Our analysis suggests that if HSV suppressive therapy reduces PVL of HIV-1/HSV-2-positive individuals as demonstrated by the first two African trials, it would reduce HIV-1 transmissions and increase the duration of asymptomatic HIV-1 infection, although by modest amounts. We estimate that treating between nine and 11 HSV-2/HIV-1-infected individuals, starting therapy halfway through asymptomatic HIV-1 infection, would avert one HIV-1 infection. This compares favourably with the impact of male circumcision, in which an estimated five to 15 surgeries would avert one HIV-1 infection over 10 years (Hankins et al. manuscript in preparation). This is partly due to the use of suppressive therapy to prevent transmission rather than acquisition: there is no ‘wastage’ of the intervention on those who will never be exposed to HIV-1 (the effect of HSV suppressive therapy on reducing acquisition of HIV-1 among HSV-2-positive/HIV-1-negative women has recently been investigated by two RCTs but no effect was observed [25,26]). Results of the partners in prevention (PiP) study, following over 3400 HIV-1-discordant couples, will provide the first empirical data examining whether HSV suppressive therapy reduces HIV-1 transmission (www.clinicaltrials.gov NCT00194519).
Although time from HIV-1 acquisition to symptomatic infection is longer for individuals with lower PVL , an intervention decreasing PVL in order to increase the duration of asymptomatic infection has not been previously assessed. Historical studies  using high-dose acyclovir suggested moderate improvements in survival, although these typically treated patients with late stage rather than asymptomatic infection. The potential of HSV therapy to reduce the rate of CD4 cell count decline and thus increase the time before starting HAART has important implications for HIV-1 patient management. PiP may have sufficient power to detect such an effect, which is also currently being investigated in Rakai, Uganda (www.clinicaltrials.gov NCT00405821), although many study participants started therapy while already at relatively late stage infection. To investigate impact for early HIV-1 infections, an ancillary study  to the recent HPTN039 HSV suppressive therapy HIV-1 acquisition RCT is maintaining HIV-1 seroconverters on their trial regimens (acyclovir or placebo) to investigate whether treatment alters HIV-1 set-point up to 6 months.
In contrast to the positive results from the two trials used in this analysis, a subsequent RCT among women in Tanzania reported no effect of acyclovir 400mg b.i.d. on genital HIV-1 RNA and HSV-2 DNA  at 6 or 12 months, whereas an RCT in Zimbabwe found no effect on genital HIV-1 RNA but an impact on genital HSV-2 DNA [odds ratio (OR), 0.24; 95% CI, 0.12-0.48] at 3 months . Possible explanations for the varied findings include different durations of follow-up, drug regimens and levels of adherence achieved within these high-risk study populations, with lower adherence reported in the Tanzanian and Zimbabwean trials. Our estimate of averting one infection by treating nine to 11 individuals, starting therapy halfway through asymptomatic infection, requires individuals to be treated for approximately 6 years, with adherence continuing at the high levels maintained in the trials, which could be challenging. However, suppressive therapy offers the additional benefits of reducing HSV-2 symptoms and would keep HIV-1-infected individuals within the healthcare system, allowing appropriate timing of HAART initiation, whereas loss of contact and delayed start of HAART would result in poorer prognoses.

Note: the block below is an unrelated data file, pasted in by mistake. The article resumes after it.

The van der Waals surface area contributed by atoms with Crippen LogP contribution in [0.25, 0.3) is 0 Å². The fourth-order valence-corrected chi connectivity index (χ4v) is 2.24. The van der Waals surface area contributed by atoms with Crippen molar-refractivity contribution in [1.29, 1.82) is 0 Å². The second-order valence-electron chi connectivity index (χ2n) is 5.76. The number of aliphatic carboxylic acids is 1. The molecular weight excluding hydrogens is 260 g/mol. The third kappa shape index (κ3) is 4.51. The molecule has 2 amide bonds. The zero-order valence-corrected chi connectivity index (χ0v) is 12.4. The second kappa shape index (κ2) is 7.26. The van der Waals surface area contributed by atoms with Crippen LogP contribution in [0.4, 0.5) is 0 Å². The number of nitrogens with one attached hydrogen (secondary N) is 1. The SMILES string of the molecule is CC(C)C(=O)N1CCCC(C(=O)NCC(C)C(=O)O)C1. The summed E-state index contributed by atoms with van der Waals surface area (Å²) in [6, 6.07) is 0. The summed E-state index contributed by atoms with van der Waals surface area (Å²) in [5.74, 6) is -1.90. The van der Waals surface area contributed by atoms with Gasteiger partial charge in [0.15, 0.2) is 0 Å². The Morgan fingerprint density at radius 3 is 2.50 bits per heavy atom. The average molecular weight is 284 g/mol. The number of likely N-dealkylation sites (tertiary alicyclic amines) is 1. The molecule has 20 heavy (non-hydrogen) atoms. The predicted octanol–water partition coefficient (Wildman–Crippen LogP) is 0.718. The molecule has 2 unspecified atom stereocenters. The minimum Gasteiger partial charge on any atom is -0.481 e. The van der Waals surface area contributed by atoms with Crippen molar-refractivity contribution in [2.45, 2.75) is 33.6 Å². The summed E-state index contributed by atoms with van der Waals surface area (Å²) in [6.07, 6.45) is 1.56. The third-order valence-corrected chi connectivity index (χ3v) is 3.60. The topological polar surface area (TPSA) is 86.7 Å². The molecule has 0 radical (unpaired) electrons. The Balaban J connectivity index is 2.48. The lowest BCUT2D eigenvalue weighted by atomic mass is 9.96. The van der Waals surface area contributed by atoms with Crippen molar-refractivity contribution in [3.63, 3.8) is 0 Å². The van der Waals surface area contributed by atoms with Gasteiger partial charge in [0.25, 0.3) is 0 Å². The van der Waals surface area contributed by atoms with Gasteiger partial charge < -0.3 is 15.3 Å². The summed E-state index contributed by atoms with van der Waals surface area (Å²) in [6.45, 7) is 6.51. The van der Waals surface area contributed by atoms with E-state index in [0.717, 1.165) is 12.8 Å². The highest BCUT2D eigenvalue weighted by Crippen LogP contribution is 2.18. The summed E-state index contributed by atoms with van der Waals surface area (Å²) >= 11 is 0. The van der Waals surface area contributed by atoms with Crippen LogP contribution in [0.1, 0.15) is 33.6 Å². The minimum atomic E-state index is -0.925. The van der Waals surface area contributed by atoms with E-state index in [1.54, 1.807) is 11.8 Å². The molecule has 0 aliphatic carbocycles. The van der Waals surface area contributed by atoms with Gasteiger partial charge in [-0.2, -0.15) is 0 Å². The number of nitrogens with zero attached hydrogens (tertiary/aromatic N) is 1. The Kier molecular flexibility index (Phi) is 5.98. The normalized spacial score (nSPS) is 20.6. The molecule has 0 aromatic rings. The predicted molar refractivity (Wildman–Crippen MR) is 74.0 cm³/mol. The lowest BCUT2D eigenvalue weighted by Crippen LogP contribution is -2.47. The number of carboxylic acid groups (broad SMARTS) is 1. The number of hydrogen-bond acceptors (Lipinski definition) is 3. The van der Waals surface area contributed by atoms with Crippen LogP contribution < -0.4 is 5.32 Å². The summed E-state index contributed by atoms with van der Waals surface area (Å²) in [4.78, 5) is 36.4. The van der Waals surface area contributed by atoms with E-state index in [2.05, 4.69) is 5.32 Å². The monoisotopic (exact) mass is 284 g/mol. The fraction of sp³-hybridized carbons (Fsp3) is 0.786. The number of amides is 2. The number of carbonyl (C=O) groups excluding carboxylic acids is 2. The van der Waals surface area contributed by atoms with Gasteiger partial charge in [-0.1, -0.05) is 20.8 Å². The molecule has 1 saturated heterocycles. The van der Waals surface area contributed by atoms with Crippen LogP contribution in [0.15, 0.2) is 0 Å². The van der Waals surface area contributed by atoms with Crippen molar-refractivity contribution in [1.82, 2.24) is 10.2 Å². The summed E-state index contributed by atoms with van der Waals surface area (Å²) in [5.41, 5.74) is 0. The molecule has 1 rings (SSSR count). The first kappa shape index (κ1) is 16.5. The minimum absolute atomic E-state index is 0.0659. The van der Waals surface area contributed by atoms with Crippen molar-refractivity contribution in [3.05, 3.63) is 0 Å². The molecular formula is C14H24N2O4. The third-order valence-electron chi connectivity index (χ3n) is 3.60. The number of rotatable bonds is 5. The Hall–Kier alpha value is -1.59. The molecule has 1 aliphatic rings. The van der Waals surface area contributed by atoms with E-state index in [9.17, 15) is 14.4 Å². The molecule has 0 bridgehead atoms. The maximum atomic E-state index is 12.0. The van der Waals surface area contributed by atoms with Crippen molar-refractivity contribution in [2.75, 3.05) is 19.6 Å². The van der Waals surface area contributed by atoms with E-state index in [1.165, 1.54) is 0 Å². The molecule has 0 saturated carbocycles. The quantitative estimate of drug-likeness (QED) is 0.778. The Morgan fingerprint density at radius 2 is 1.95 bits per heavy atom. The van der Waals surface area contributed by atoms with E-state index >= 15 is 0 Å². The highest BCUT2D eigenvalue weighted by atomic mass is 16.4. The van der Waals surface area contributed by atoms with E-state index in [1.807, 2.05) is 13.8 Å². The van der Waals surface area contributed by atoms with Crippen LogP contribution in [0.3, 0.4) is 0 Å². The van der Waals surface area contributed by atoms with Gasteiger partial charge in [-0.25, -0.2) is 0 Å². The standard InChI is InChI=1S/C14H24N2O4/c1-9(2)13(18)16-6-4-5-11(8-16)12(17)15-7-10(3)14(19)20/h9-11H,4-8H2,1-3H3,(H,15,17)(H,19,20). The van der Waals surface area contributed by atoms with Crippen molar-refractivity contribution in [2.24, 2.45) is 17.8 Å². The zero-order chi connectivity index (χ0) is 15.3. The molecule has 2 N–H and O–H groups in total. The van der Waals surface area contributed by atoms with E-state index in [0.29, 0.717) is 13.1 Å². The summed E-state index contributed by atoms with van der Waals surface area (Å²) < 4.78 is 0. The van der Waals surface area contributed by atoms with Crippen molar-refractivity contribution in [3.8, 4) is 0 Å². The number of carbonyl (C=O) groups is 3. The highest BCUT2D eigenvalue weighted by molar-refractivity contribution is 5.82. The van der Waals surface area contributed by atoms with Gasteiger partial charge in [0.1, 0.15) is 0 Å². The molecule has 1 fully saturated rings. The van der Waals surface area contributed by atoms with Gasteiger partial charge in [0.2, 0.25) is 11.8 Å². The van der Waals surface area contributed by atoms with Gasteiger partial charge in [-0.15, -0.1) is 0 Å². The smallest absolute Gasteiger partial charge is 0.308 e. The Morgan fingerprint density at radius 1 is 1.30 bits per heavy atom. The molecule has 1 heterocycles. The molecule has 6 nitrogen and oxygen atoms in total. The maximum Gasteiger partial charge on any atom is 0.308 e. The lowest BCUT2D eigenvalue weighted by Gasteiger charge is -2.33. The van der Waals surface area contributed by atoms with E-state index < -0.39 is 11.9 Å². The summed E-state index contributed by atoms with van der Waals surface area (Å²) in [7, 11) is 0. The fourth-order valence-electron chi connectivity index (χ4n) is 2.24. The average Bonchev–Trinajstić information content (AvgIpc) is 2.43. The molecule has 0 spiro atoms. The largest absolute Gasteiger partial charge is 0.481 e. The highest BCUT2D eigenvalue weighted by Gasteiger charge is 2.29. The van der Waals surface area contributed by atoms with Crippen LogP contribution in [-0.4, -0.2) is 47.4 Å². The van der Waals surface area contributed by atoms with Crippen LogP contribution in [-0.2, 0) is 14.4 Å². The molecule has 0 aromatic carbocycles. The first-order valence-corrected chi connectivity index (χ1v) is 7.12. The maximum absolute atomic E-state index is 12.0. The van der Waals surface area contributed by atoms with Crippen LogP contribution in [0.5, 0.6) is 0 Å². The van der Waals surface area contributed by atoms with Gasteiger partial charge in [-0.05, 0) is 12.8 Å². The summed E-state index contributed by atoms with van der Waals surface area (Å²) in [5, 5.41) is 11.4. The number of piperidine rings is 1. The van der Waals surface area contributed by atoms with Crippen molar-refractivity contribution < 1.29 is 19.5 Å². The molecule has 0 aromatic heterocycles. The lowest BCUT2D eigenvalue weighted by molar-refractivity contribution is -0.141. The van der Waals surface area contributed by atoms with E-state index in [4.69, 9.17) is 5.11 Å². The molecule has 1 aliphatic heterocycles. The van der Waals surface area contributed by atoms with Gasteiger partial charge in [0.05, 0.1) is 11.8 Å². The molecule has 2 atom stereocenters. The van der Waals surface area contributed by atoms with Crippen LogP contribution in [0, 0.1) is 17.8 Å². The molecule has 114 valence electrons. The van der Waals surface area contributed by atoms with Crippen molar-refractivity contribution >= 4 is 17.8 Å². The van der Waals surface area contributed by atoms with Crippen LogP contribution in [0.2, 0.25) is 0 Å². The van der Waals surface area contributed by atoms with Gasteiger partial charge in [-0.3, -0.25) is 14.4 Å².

Our analysis has a number of limitations. We assume that all partners of the participants are HIV uninfected, so this will overestimate the impact of therapy. Transmission potential was derived from data from discordant couples, which may underestimate infectiousness relating to more casual partnerships. Transmission potential is estimated for a scenario assuming random mixing between partners, which corresponds to a very high partner change rate. Mixing is seldom random, yet random mixing may be more appropriate for estimating transmission potential for these high-risk women than the other extreme of serial monogamous partnerships. A sensitivity analysis exploring the impact of these assumptions shows that modelling serially monogamous relationships would avert fewer HIV-1 infections with suppressive therapy because the transmission potential of each woman is reduced (see document and figures, Supplemental Digital Content 1, 2 and 3).
We have made the simplifying assumption that by the end of each 3-month trial, the maximum impact of suppressive therapy has been reached, but there was a slight incremental benefit over time in Burkina Faso, which would increase the number of infections averted. However, such an effect may be mitigated if accompanied by waning adherence or if the effectiveness of HSV therapy actually decreases over time (there has been concern over the selection of resistant HIV mutants under the selective pressure of acyclovir in vitro ).